For our first day of 2013, we decided a road trip up the coast to Zapallar was in order. It was about an hour drive to this luxurious coastline town. The modern mansions set amongst the wooded hills resembled ones you would see in the Hollywood Hills or Malibu. The elite of Chile have definitely found a sanctuary here. We stumbled upon a cute little outdoor restaurant that served a wide assortment of empanadas and thirst quenching Heinekens. With full belly’s we headed 2 kilometers south to the pretty Cachuga beach. Hundreds of people and surfers all shared our same thought. The waves were too small and evening was approaching, so we headed back to Con Con for our last night by the sea.
Mom’s flight didn’t leave until 11pm and our overnight bus to Puerto Montt wasn’t until 10pm, so we took our time heading back to Santiago on January 2nd. After having such a wonderful lunch at Casa de Bosque previously, we decided on a return visit and a wine tour this time. Being our last wine tasting we splurged on the upgraded 6 Reserva tasting tour for $35/person. The grounds of this property are sensational, so we assumed the tour would be impressive as well. It was the worst one yet. The tour guide showed us a few vines on the side of the building, took us through the wine cellar as a forklift driver beeped through her entire speech and then finished in a beautiful room for the tastings. Unfortunately, she literally poured a drop of wine in each glass, making it nearly impossible to even sample this poor excuse for a tasting. The tour ended at 4pm, just as the kitchen was closing. But we were able to sneak in for a repeat of those delicious appetizers we tried last time.
To simplify driving through Santiago, we dropped mom off at the airport on the way by 6pm. With many tears, we sadly said goodbye for another 9 ½ months. In theory, this would give Abe enough time to drop me off at the bus station with all our luggage and get to the rental car company before they closed at 7pm and return to me via the subway. Abe dropped me off outside the parking lot of what I expected to be the Cruz del Sur bus station, but truly it was the dirty outdoor station of Ahumada with a few Cruz del Sur buses. With two 23-26 kilo each rolly bags, a duffle bag and Abe’s surfboard under my arm, I stumbled to the first bench that was free. Well, I didn’t actually make it to the bench completely without the surfboard and bags dropping out of my limbs. Luckily, the nice lazy-eyed janitor ran over and helped me. Previously, it had only taken us 20 minutes to get to the car rental office, so I figured Abe would be back by 7:30, maybe 8pm if the subway station was far from where I was. With all the luggage and a full bladder, I wasn’t about to try and find a bathroom or the ticket office until Abe returned. I mean it would only be an hour, hour and a half, right? So I sat on that bench as bus after bus and traveler after traveler came and went and the clock ticked by. 8pm became 8:30 and 8:30 became 9. He had dropped me off 2 ½ hours ago. Did he get in an accident? Did the detailed directions, address and nearby cross streets blow out the window and he didn’t know how to find me? Where could he be? What could have happened? All these thoughts were flustering me more and more every second. Our bus was set to leave in an hour. Okay, take a deep breath. We didn’t have a back up plan, no phone, no internet. There was a hostel across the street. Yes, that’s where I would go if he didn’t show by 10pm. I would find wifi somewhere and hopefully he would as well and we could find each other. By 9:20pm, the tears started to stream down my face. We had only been married for 7 ½ months, please don’t let me lose my husband on our honeymoon. We should never have separated!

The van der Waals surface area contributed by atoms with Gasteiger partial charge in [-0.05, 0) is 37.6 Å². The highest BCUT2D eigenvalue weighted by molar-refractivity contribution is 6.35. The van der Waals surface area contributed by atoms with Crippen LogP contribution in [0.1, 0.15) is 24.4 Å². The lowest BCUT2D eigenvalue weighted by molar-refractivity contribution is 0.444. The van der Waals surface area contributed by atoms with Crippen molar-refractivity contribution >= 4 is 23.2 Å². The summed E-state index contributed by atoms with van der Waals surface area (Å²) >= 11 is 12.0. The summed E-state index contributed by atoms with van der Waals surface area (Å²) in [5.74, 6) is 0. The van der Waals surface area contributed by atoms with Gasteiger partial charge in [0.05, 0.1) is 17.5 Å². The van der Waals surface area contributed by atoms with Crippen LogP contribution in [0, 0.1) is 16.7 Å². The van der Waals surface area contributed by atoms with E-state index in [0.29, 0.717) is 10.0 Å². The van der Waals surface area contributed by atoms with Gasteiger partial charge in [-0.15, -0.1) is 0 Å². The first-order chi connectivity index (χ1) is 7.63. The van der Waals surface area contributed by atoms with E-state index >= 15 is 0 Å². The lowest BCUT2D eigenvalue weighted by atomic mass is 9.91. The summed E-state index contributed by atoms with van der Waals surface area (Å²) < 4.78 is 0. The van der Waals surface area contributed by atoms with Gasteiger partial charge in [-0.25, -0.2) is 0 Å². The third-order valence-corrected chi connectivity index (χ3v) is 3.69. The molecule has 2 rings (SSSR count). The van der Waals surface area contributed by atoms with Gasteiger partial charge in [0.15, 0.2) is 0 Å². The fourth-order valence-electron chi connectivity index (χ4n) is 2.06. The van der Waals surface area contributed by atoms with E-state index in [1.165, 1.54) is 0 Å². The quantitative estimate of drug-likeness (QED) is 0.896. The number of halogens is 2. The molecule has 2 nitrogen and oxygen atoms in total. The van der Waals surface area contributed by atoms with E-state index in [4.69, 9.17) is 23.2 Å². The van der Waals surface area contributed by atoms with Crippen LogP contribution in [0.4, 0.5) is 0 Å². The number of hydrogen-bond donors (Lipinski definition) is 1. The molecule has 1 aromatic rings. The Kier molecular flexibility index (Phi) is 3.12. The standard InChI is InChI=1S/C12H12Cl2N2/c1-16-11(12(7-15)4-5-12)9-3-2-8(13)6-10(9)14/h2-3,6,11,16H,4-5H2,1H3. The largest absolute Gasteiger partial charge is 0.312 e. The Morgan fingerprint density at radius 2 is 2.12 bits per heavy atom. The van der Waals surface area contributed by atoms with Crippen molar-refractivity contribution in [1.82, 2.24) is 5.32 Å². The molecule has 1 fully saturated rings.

At 9:30pm I looked up and a very flustered and exhausted Abe was walking toward me. I ran to him and said, “What happened?” He said, “It was bad, really bad.” What?? Oh god, terrible thoughts all ran through my head in the seconds of silence before he spoke again. He said, “The traffic was so bad, I didn’t make it in time. The Budget Car Rental office was closed. The gate was closed and there was nowhere to park the car or leave the key. I drove up and down the street trying to find a safe place. I tried to get the attention of another rental car office next door, but they wouldn’t come out and help me. So I just parked the car half way in their driveway, half in the street and locked the keys in the car. I didn’t know what else to do. Hopefully, someone doesn’t break in and steal it. Its not the nicest of neighborhoods”. I kissed and hugged him, not wanting to let go. At least he didn’t get in an accident.
While the tears had started to fall down my face, Abe had actually been looking for me inside the bus terminal and thought I had left to find him. There was an inside bus terminal? Ugg! I had no idea. The idea that I had to pee quickly rushed back to me, so I left him on the bench with all the luggage, went and picked up our pre-purchased tickets, found a bathroom and discovered there was wifi. That whole time I could have been inside. I emailed Budget car rental and let them know what had happened. Hoping that perhaps they could send someone out there to move the car into the gates. And emailed my mom, who had been sitting comfortably in the Admirals Lounge at the airport the whole time. Abe went and got us the only dinner he could find, Burger King chicken sandwiches. I gave up fast food a long time ago, but boy did it taste good! At 10pm, we boarded our bus. It wasn’t as nice as the Cruz del Sur in Peru, but still comfortable enough and had wifi as well. It didn’t take long for our exhausted emotionally drained bodies to fall asleep to our moving bed for the night. Next stop Patagonia!